Friday, October 09, 2009

Short take: The Man Who Swam the Amazon

[Did this for Outlook Traveller]

“At times I’m convinced he’s some sort of swimming robot,” river guide Matthew Mohlke says of Martin Strel, and it’s easy to see why. Strel, the Slovenian endurance swimmer, is a fearless conqueror of great rivers, the holder of the Guinness records for swimming the Yangtze, the Mississippi, the Danube and finally, in 2007, the Amazon. The Man Who Swam the Amazon is an account of the last of those marathons, a potentially deadly 3,274-mile journey that took 66 days.

This isn’t a travel book in the conventional sense; we learn the names of various anchoring spots along the river in Peru, Brazil and Columbia, but no real details about most of these places – which are hardly regular tourist attractions anyway! It’s more a collection of diary entries recording each day of the swim. Few of these entries run longer than two or three pages and this makes for a quick read, but it also means that things get repetitive – for all the fear of river pirates, crocodiles and other predators, there are days when nothing very exciting happens. Mohlke gets around this by detailing the many challenges facing the crew on the support boat: outdated maps (in a terrain that can barely be mapped anyway); the need to store buckets of rancid pig’s blood to divert attacking piranhas, and condoms to protect against the notorious candiru fish, which have a nasty tendency to make themselves comfortable in the human urethra; constant bouts with illness; the shifting moods and personal equations on board.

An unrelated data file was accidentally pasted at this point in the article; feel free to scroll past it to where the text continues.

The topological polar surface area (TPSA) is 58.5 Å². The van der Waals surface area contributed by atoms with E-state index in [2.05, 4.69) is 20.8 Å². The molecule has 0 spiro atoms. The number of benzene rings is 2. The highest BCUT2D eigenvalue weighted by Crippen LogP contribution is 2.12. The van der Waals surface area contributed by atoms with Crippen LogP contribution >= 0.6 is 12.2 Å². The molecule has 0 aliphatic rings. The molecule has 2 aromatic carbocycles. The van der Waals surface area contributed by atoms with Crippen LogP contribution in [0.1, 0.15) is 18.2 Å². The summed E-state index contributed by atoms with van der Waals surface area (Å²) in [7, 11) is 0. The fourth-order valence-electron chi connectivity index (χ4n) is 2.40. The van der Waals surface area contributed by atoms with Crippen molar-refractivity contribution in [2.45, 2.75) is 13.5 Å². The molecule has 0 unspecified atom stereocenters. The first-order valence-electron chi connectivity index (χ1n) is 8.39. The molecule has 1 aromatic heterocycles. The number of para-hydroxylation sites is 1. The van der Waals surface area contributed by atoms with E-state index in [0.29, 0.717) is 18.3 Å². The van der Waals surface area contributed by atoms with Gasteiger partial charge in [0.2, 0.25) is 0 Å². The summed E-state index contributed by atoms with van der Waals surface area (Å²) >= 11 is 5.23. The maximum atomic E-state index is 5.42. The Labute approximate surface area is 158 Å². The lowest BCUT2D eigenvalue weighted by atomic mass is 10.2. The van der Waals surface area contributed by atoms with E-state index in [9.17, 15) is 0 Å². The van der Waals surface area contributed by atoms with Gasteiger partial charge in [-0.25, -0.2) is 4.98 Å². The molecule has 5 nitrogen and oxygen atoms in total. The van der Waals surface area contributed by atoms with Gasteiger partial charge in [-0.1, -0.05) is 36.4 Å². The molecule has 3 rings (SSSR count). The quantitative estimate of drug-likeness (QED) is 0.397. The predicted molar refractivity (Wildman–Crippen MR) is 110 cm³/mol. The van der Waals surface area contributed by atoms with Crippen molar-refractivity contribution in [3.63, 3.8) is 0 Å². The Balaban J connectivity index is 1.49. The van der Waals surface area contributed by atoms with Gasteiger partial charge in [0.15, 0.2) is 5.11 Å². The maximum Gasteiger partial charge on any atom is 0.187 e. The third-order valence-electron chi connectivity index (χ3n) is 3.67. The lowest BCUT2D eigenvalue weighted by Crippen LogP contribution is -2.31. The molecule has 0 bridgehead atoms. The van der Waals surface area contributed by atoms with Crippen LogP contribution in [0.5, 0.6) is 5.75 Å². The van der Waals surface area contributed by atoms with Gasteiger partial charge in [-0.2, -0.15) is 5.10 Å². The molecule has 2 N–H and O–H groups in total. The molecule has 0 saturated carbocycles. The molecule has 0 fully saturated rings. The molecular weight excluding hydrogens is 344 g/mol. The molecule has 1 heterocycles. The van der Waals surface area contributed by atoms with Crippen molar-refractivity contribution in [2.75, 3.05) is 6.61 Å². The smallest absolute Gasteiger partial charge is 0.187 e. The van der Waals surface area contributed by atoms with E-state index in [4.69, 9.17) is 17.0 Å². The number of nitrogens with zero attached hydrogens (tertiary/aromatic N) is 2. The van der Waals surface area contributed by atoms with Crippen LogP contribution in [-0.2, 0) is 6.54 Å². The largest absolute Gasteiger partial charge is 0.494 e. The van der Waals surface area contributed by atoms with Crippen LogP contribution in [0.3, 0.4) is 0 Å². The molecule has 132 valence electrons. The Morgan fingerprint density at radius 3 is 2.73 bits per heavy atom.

I wished the book contained more passages like Mohlke’s warm description of a logrolling competition between him and Strel during a rare, lighthearted moment in between swims. But he does give us a few snippets about Strel’s life and describes how the swimmer deals with the exhausting sessions in the water: by telling himself stories for long stretches of time, cutting himself off from the world around him and retreating into personal memory palaces. Even as the support crew is armed with laptops and other modern equipment (something Mohlke admits to feeling ambivalent about, because it seems to take away some of the purity of this primal journey), Strel single-mindedly ploughs on, spending up to 12 hours each day in the water. “It’s just him and the river. It’s like the whole world collectively sleepwalks through their day-to-day routine and he’s the only one left on the planet who’s still living like a caveman.” This is a very lightweight book, but in these passages at least it creates a portrait of a portly, middle-aged man who dreamt a mad dream and then went on to live it.

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